25 April 2013

looking for the wrong line (on completing transition and leaving wilderness)

for remembrance

A pile of rocks made for remembrance. Remembrance after leaving the wilderness, as the Israelites did as told in Joshua Chapter 4. Made for when a definite sign came along that this time was finished, y’know all loose ends neatly tied up, put it in a box and move on.

But I sense that the season of transition is complete for now, and it is as though I stepped over a dotted line on an inconsequential day rather than any thing more solid. It is where I acknowledge that some things will carry on and be a work in progress, but other things have changed for good.

to celebrate

Re-connecting with God
In regular prayer, bible reading, spending time in His presence. Most importantly re-establishing a rhythm which had been squeezed out in the busyness of child-rearing, work and life. To know that life really is just so much better with these things, simply because of desire and not guilt.
Trying to share these things with others has felt as though I have been explaining self-indulgent rest. I am thankful that He knows what it really is and just need to let the Holy Spirit do His work.

Re-finding my cooking mojo
I got out of the habit of cooking regularly years ago and it became the Scotsman’s job. During this time I have learned to love cooking again. Working out recipes for cooking on a budget is no longer a chore and the look of disappointment on #2 son’s face when he realises he will be missing his favourite dish if he is doing something else is priceless.

Re-engaging with all the arts
I am primarily a musician and in church work with a group of musicians who share the load of leading and are a generally good all round bunch of people to hang out with. Sure there are the usual tussles between people in the congregation who know how they want things done and tell you how it could be done better. But all in all music and singing has been restorative.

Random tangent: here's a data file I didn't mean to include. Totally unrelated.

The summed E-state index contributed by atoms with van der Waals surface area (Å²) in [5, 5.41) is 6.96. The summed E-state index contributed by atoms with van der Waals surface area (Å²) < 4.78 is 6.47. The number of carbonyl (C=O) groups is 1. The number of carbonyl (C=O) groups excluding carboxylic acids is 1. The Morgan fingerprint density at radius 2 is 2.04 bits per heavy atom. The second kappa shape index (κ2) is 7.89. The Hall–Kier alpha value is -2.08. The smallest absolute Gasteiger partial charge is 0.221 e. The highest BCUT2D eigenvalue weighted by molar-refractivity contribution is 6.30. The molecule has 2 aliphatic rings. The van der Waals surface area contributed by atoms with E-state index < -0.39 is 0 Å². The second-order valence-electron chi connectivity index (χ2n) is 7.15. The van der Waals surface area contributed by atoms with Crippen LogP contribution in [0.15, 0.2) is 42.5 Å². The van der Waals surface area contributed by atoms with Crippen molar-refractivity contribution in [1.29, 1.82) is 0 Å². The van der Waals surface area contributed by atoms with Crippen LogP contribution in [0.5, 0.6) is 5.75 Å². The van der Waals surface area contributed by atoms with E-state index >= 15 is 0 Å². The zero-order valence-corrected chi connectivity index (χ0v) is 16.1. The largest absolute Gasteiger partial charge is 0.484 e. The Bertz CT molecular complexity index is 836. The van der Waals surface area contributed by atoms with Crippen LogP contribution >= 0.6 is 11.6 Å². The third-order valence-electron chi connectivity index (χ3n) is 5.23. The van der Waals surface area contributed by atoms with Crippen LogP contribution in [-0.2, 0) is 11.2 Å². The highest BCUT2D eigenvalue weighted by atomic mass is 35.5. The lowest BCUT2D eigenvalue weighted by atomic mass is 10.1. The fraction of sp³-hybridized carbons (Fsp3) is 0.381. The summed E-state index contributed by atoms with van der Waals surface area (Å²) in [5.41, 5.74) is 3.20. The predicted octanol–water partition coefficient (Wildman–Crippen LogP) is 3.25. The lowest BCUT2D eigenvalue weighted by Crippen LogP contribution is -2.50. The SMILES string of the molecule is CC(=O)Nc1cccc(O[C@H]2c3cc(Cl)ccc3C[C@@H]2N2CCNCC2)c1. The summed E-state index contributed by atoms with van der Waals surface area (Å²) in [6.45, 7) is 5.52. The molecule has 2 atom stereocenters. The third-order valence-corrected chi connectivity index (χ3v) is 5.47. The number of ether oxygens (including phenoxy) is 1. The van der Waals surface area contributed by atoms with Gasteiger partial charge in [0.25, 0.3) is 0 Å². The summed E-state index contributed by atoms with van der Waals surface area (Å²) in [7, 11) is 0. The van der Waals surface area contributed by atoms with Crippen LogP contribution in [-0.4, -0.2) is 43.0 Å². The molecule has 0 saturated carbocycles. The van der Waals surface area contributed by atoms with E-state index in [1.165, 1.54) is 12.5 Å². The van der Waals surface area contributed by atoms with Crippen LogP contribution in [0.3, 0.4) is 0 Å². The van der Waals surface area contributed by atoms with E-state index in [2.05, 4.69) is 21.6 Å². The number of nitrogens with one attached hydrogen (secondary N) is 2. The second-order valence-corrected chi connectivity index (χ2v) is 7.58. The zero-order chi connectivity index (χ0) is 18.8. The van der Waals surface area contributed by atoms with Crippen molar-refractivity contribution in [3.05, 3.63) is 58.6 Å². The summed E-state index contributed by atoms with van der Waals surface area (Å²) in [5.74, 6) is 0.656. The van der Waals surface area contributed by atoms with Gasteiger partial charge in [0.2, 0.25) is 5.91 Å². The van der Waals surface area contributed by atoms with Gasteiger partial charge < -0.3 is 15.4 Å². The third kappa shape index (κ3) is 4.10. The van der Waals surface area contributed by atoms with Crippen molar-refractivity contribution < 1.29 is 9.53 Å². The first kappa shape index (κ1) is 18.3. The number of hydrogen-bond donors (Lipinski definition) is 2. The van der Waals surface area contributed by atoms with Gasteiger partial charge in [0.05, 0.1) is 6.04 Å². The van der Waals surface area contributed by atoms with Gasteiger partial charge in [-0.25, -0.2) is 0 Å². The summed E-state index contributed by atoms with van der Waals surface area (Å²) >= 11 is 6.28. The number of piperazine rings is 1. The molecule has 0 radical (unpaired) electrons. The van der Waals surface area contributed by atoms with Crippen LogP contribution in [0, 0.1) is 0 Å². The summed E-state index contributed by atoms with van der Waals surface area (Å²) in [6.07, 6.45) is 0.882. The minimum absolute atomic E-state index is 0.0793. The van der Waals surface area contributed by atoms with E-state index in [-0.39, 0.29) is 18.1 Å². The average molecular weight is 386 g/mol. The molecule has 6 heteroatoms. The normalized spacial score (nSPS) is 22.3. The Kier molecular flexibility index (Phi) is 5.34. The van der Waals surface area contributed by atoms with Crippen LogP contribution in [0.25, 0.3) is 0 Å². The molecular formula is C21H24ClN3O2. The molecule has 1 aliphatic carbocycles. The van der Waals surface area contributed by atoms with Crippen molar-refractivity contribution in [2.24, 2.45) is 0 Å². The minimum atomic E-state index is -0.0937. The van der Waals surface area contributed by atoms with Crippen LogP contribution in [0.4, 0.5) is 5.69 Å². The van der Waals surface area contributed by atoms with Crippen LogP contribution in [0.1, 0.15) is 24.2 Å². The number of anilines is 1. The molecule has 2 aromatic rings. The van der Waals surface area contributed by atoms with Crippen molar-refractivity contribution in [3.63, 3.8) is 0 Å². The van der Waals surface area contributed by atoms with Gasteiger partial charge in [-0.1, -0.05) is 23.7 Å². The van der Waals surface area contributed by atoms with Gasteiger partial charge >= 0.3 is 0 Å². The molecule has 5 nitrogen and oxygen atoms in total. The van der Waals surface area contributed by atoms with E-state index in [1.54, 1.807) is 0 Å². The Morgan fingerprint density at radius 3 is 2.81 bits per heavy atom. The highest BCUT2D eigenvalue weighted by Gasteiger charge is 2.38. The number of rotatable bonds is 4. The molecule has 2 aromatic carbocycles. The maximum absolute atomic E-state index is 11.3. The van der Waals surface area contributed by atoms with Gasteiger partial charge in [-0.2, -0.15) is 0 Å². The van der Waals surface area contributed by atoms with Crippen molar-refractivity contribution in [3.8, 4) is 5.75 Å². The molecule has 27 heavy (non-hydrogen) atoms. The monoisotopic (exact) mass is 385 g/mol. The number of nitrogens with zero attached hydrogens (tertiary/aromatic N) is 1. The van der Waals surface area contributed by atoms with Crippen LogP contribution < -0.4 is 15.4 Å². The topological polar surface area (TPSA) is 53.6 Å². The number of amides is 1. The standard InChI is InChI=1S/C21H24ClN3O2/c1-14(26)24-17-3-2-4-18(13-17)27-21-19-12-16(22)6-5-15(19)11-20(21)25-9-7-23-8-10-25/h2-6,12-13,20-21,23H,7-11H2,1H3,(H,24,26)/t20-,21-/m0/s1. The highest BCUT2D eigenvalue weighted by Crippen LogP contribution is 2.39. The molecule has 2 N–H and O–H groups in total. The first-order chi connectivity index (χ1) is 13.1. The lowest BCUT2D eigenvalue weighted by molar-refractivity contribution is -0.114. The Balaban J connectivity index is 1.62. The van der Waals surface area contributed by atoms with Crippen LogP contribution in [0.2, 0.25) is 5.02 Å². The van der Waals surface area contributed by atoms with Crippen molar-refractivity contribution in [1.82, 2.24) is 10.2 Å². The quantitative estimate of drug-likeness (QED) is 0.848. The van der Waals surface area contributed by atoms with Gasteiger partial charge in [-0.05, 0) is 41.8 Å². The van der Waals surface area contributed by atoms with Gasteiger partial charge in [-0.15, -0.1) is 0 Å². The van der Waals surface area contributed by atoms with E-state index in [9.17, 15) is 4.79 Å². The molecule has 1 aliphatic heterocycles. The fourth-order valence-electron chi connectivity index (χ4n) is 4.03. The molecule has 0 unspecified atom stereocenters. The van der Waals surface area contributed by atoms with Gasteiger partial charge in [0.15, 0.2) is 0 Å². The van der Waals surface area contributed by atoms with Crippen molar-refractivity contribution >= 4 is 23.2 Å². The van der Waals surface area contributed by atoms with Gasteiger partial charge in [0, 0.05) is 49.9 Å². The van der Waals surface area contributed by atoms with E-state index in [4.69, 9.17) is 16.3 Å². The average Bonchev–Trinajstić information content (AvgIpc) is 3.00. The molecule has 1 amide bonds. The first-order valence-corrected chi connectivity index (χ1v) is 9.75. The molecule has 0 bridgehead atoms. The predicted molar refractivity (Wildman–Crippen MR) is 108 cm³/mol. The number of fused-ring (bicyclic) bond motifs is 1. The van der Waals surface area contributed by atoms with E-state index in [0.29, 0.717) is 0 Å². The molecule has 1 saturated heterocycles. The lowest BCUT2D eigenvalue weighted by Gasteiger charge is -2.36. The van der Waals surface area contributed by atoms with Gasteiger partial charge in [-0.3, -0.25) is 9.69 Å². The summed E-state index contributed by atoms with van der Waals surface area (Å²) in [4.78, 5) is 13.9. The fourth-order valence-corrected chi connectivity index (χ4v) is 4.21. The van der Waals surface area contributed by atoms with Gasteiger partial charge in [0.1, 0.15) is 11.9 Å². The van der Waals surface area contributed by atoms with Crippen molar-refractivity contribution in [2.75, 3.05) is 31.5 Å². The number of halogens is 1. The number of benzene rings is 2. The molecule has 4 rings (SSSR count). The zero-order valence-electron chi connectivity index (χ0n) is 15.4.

I also studied Art to a high level at school and lately I have begun writing. My favourite pieces are where all the facets of the arts are combined in one blogpost (and I still wear a failed English A Level with pride!) I really don't care if I have a readership of one or a million and if other people don't get it (OK some days I might care a little bit.) A new camera has been acquired for my birthday this coming weekend and I have particularly learned to love photograph the ordinary to make something a little less ordinary, whilst listening out for God-whispers.

I am continually astounded that I was ever entrusted, along with the Scotsman with the lives of three children. And there but for the grace of God we are all still here. Theoretically we are empty nesters, though I suspect the younger two offpsring may be semi-detached for a while yet. It is one of the generally recognised periods  of transition when the regular job of parenting has come to an and children no longer need you in the same way. And though I am terribly biased they are all fantastic young people who love Jesus, in spite of our parenting and some of the cr*p they have witnessed growing up as Preacher's Kids. I'm so looking forward to seeing them on my 50th birthday this weekend!